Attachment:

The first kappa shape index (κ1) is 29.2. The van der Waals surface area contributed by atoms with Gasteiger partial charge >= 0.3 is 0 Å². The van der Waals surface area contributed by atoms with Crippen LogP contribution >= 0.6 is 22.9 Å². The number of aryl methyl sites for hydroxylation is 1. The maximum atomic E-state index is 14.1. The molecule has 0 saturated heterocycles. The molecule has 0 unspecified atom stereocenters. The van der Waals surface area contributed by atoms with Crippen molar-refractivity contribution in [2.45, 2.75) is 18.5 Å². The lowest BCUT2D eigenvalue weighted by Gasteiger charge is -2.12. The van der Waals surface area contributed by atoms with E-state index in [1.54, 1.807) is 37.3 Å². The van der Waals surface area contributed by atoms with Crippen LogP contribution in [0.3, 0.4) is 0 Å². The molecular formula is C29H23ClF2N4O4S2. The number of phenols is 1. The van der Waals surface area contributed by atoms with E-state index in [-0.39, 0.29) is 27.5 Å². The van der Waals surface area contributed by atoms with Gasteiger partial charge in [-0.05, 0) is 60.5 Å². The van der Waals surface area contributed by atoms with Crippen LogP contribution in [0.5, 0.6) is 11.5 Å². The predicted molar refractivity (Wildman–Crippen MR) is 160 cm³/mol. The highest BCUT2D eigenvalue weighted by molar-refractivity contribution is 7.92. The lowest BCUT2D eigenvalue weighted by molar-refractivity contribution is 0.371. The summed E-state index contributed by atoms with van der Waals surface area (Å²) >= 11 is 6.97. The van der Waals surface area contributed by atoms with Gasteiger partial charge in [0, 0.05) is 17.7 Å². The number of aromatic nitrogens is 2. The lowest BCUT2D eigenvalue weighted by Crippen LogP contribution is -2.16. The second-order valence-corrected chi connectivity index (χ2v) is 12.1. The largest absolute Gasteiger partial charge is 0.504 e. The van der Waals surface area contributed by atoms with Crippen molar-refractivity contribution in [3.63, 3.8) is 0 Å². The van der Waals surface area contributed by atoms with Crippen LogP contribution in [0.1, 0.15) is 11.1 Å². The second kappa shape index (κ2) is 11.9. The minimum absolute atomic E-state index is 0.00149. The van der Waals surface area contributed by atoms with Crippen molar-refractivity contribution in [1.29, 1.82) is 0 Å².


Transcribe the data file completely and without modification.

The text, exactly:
The first kappa shape index (κ1) is 29.2. The van der Waals surface area contributed by atoms with Gasteiger partial charge >= 0.3 is 0 Å². The van der Waals surface area contributed by atoms with Crippen LogP contribution >= 0.6 is 22.9 Å². The number of aryl methyl sites for hydroxylation is 1. The maximum atomic E-state index is 14.1. The molecule has 0 saturated heterocycles. The molecule has 0 unspecified atom stereocenters. The van der Waals surface area contributed by atoms with Crippen molar-refractivity contribution in [2.45, 2.75) is 18.5 Å². The lowest BCUT2D eigenvalue weighted by Gasteiger charge is -2.12. The van der Waals surface area contributed by atoms with E-state index in [1.54, 1.807) is 37.3 Å². The van der Waals surface area contributed by atoms with Crippen LogP contribution in [0.3, 0.4) is 0 Å². The molecular formula is C29H23ClF2N4O4S2. The number of phenols is 1. The van der Waals surface area contributed by atoms with E-state index in [-0.39, 0.29) is 27.5 Å². The van der Waals surface area contributed by atoms with Gasteiger partial charge in [-0.05, 0) is 60.5 Å². The van der Waals surface area contributed by atoms with Crippen LogP contribution in [0.5, 0.6) is 11.5 Å². The predicted molar refractivity (Wildman–Crippen MR) is 160 cm³/mol. The highest BCUT2D eigenvalue weighted by molar-refractivity contribution is 7.92. The lowest BCUT2D eigenvalue weighted by molar-refractivity contribution is 0.371. The summed E-state index contributed by atoms with van der Waals surface area (Å²) >= 11 is 6.97. The van der Waals surface area contributed by atoms with Gasteiger partial charge in [0, 0.05) is 17.7 Å². The number of aromatic nitrogens is 2. The lowest BCUT2D eigenvalue weighted by Crippen LogP contribution is -2.16. The second-order valence-corrected chi connectivity index (χ2v) is 12.1. The largest absolute Gasteiger partial charge is 0.504 e. The van der Waals surface area contributed by atoms with Crippen molar-refractivity contribution in [3.63, 3.8) is 0 Å². The van der Waals surface area contributed by atoms with Crippen LogP contribution in [0.1, 0.15) is 11.1 Å². The second kappa shape index (κ2) is 11.9. The minimum absolute atomic E-state index is 0.00149. The van der Waals surface area contributed by atoms with Crippen molar-refractivity contribution in [1.29, 1.82) is 0 Å².